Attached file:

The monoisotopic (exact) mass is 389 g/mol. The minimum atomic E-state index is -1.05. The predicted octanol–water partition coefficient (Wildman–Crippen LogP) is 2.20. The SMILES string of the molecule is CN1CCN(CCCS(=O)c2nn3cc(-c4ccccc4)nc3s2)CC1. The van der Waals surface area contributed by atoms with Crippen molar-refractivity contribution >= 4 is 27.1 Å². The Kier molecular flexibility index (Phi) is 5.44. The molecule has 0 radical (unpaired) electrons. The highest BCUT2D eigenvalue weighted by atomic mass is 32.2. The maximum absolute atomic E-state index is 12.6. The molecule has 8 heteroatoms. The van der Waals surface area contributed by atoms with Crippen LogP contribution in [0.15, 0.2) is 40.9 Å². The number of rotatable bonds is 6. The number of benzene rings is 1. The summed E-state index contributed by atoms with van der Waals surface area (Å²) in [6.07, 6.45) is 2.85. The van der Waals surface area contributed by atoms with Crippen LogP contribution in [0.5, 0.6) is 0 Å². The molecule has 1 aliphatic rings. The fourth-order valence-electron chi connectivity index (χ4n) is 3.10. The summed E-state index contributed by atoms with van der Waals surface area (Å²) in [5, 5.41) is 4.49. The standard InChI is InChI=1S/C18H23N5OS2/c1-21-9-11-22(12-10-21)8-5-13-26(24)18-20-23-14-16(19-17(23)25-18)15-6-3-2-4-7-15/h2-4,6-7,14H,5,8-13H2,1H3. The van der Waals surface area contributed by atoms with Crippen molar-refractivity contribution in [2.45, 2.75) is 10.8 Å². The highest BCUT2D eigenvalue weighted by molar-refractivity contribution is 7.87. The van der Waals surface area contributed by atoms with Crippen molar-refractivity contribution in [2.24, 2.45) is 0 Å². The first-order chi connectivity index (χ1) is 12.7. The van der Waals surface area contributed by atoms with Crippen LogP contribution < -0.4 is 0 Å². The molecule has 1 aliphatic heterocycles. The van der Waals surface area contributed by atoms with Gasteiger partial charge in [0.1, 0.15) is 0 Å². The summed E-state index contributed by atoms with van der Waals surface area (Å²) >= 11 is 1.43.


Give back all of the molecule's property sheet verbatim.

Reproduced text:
The monoisotopic (exact) mass is 389 g/mol. The minimum atomic E-state index is -1.05. The predicted octanol–water partition coefficient (Wildman–Crippen LogP) is 2.20. The SMILES string of the molecule is CN1CCN(CCCS(=O)c2nn3cc(-c4ccccc4)nc3s2)CC1. The van der Waals surface area contributed by atoms with Crippen molar-refractivity contribution >= 4 is 27.1 Å². The Kier molecular flexibility index (Phi) is 5.44. The molecule has 0 radical (unpaired) electrons. The highest BCUT2D eigenvalue weighted by atomic mass is 32.2. The maximum absolute atomic E-state index is 12.6. The molecule has 8 heteroatoms. The van der Waals surface area contributed by atoms with Crippen LogP contribution in [0.15, 0.2) is 40.9 Å². The number of rotatable bonds is 6. The number of benzene rings is 1. The summed E-state index contributed by atoms with van der Waals surface area (Å²) in [6.07, 6.45) is 2.85. The van der Waals surface area contributed by atoms with Crippen LogP contribution in [0.5, 0.6) is 0 Å². The molecule has 1 aliphatic rings. The fourth-order valence-electron chi connectivity index (χ4n) is 3.10. The summed E-state index contributed by atoms with van der Waals surface area (Å²) in [5, 5.41) is 4.49. The standard InChI is InChI=1S/C18H23N5OS2/c1-21-9-11-22(12-10-21)8-5-13-26(24)18-20-23-14-16(19-17(23)25-18)15-6-3-2-4-7-15/h2-4,6-7,14H,5,8-13H2,1H3. The van der Waals surface area contributed by atoms with Crippen molar-refractivity contribution in [2.45, 2.75) is 10.8 Å². The highest BCUT2D eigenvalue weighted by molar-refractivity contribution is 7.87. The van der Waals surface area contributed by atoms with Crippen molar-refractivity contribution in [2.24, 2.45) is 0 Å². The first-order chi connectivity index (χ1) is 12.7. The van der Waals surface area contributed by atoms with Crippen LogP contribution < -0.4 is 0 Å². The molecule has 1 aliphatic heterocycles. The van der Waals surface area contributed by atoms with Gasteiger partial charge in [0.1, 0.15) is 0 Å². The summed E-state index contributed by atoms with van der Waals surface area (Å²) >= 11 is 1.43.